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Книга EchoPark. Страница 61

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Part Three HALLOWED GROUND

19

IN THE MORNING Bosch was making coffee for Rachel and himself when he got the call. It was his boss, Abel Pratt.

“Harry, you’re not coming in. I just got the word.”

Bosch had half expected it.

“From who?”

“The sixth floor. OIS hasn’t wrapped it up and because the thing is so hot with the media, they want you to cool it on the sidelines for a few days until they see how it’s going to go.”

Bosch didn’t say anything. The sixth floor was where the department administration was located. The “they” Pratt had referred to was a collective of groupthink commanders who became frozen whenever a case hit big on TV or in politics, and this one had hit both. Bosch wasn’t surprised by the call, just disappointed. The more things changed, the more they stayed the same.

“Did you watch the news last night?” Pratt asked.

“No. I don’t watch the news.”

“Maybe you should start. We’ve now got Irvin Irving all over the box weighing in on this mess and he’s zeroed in on you specifically. Gave a speech last night on the south side, saying that hiring you back was an example of the chief’s ineptitude and the department’s moral corruption. I don’t know what you did to the guy but he’s got a real hard-on for you, man. ‘Moral corruption,’ that’s taking the gloves off.”

“Yeah, soon he’ll be blaming me for his hemorrhoids. Is the sixth floor sidelining me in reaction to him or to OIS?”

“Come on, Harry, you think I’d be privy to that conversation? I just got the call where I was told to make the call, know what I mean?”

“Yeah.”

“But look at it this way-with Irving punking you like that, the last thing the chief would do is cut you loose, because it would look like Irving was right. So the way I would read this thing is that they want to go by the numbers and nail it down tight before they close it down. So enjoy home duty and stay in touch.”

“Yeah, and what do you hear about Kiz?”

“Well, they don’t have to worry about home duty with her. She’s not going anywhere.”

“That’s not what I mean.”

“I know what you mean.”

“And?”

It was like peeling a label off a beer bottle. It never came all at once.

“And I think Kiz could be in some trouble. She was up on top with Olivas when Waits made his move. The question is, why didn’t she take his ass out when she had the chance? It looks like she froze, Harry, and that means she could get hurt in this thing.”

Bosch nodded. Pratt’s political take on the situation seemed on target. It made Bosch feel bad. Right now Rider had to fight to stay alive. Later she’d have to fight to keep her job. He knew that no matter what the fight was he would stand beside her the whole way.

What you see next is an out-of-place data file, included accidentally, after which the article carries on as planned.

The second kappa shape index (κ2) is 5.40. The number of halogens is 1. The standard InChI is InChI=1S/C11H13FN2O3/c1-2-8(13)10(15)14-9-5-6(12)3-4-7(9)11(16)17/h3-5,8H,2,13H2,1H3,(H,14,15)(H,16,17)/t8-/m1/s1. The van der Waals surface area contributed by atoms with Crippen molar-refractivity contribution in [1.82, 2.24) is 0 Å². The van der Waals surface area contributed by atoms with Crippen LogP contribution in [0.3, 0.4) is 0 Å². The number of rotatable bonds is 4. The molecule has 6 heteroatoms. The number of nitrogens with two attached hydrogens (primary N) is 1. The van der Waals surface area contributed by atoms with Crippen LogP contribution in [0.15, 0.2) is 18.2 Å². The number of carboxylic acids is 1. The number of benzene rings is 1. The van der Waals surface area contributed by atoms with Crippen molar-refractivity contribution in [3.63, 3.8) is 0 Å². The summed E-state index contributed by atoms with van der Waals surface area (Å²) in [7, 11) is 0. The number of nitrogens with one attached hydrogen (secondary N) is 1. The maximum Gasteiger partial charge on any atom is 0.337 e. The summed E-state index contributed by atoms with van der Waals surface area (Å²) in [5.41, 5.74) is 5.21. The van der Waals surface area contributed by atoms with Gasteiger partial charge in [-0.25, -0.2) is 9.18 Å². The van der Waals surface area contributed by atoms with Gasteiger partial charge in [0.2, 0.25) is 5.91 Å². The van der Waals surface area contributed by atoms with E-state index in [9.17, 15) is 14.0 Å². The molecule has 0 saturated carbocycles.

“Okay,” he said. “Anything new on Waits?”

“Nothing, man. He’s in the wind. Probably down in Mexico by now. If that guy knows what’s best for him, he’ll never raise his head above sea level again.”

Bosch wasn’t so sure about that but didn’t express his disagreement. Something, some instinct, told him that Waits was lying low, yes, but that he had not gone very far. He thought about the Red Line subway Waits had apparently disappeared into and its many stops between Hollywood and downtown. He remembered the legend of Reynard the fox and the secret castle.

“Harry, I gotta go,” Pratt said. “You cool?”

“Yeah, right, cool. Thanks for running it down for me, Top.”

“All right, man. Technically, you are supposed to check in with me every day until we get the word you’re back on active.”

“You got it.”

Bosch hung the phone up. A few minutes later when Rachel came into the kitchen, he poured coffee into an insulated cup that came with the Lexus she had leased when she transferred to L.A. She had brought the cup in with her the night before.

She was dressed and ready for work.

“I don’t have anything here for breakfast,” he said. “We could go down the hill to Du-par’s if you have time.”

“No, that’s okay. I need to get going.”

She tore open a pink packet of sugar substitute and dumped it into the coffee. She opened the refrigerator and took out a quart of milk she had brought with her the night before as well. She whitened the coffee and put the top on the cup.

“What was the call you just got?” she asked.

“My boss. I just got sidelined while all of this is going on.”

“Oh, baby…”

She came over and hugged him.

“In a way it’s routine. The media and politics of the case make it a necessity. I’m on home duty until the OIS wraps things up and clears me of any wrongdoing.”

“You going to be okay?”

“I already am.”

“What are you going to do?”

“I don’t know. Home duty doesn’t mean I have to stay home. So I’m going to the hospital to see if they’ll let me hang with my partner for a while. Take it from there, I guess.”

“Want to have lunch?”

“Yeah, sure, that sounds good.”

They had quickly slipped into a domestic comfort that Bosch liked. It was almost as though they didn’t have to talk.

“Look, I’m fine,” he said. “You go to work and I’ll try to come down around lunchtime. I’ll call you.”

“Okay, I’ll talk to you.”

She kissed him on the cheek before leaving through the kitchen door to the carport. He had told her to use the space in the carport on the days she came to stay with him.